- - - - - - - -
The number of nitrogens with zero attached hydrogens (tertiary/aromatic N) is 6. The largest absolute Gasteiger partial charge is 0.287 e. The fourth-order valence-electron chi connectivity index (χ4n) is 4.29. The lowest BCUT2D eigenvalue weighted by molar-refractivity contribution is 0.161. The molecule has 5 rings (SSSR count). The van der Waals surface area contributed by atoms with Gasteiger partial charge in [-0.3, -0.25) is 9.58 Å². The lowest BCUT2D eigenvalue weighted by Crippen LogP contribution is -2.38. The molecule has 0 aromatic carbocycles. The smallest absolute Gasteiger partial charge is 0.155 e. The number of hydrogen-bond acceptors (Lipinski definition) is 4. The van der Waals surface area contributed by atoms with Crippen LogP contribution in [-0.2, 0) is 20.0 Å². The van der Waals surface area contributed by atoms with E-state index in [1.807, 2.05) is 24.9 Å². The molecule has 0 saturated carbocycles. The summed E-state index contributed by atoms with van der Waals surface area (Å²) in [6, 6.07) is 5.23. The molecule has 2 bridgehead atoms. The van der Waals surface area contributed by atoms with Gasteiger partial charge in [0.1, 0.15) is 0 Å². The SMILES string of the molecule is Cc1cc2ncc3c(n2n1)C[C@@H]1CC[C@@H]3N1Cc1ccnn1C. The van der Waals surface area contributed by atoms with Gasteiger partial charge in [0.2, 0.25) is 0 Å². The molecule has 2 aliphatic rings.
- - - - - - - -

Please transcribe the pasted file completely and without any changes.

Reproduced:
The number of nitrogens with zero attached hydrogens (tertiary/aromatic N) is 6. The largest absolute Gasteiger partial charge is 0.287 e. The fourth-order valence-electron chi connectivity index (χ4n) is 4.29. The lowest BCUT2D eigenvalue weighted by molar-refractivity contribution is 0.161. The molecule has 5 rings (SSSR count). The van der Waals surface area contributed by atoms with Gasteiger partial charge in [-0.3, -0.25) is 9.58 Å². The lowest BCUT2D eigenvalue weighted by Crippen LogP contribution is -2.38. The molecule has 0 aromatic carbocycles. The smallest absolute Gasteiger partial charge is 0.155 e. The number of hydrogen-bond acceptors (Lipinski definition) is 4. The van der Waals surface area contributed by atoms with Crippen LogP contribution in [-0.2, 0) is 20.0 Å². The van der Waals surface area contributed by atoms with E-state index in [1.807, 2.05) is 24.9 Å². The molecule has 0 saturated carbocycles. The summed E-state index contributed by atoms with van der Waals surface area (Å²) in [6, 6.07) is 5.23. The molecule has 2 bridgehead atoms. The van der Waals surface area contributed by atoms with Gasteiger partial charge in [0.1, 0.15) is 0 Å². The SMILES string of the molecule is Cc1cc2ncc3c(n2n1)C[C@@H]1CC[C@@H]3N1Cc1ccnn1C. The van der Waals surface area contributed by atoms with Gasteiger partial charge in [0.2, 0.25) is 0 Å². The molecule has 2 aliphatic rings.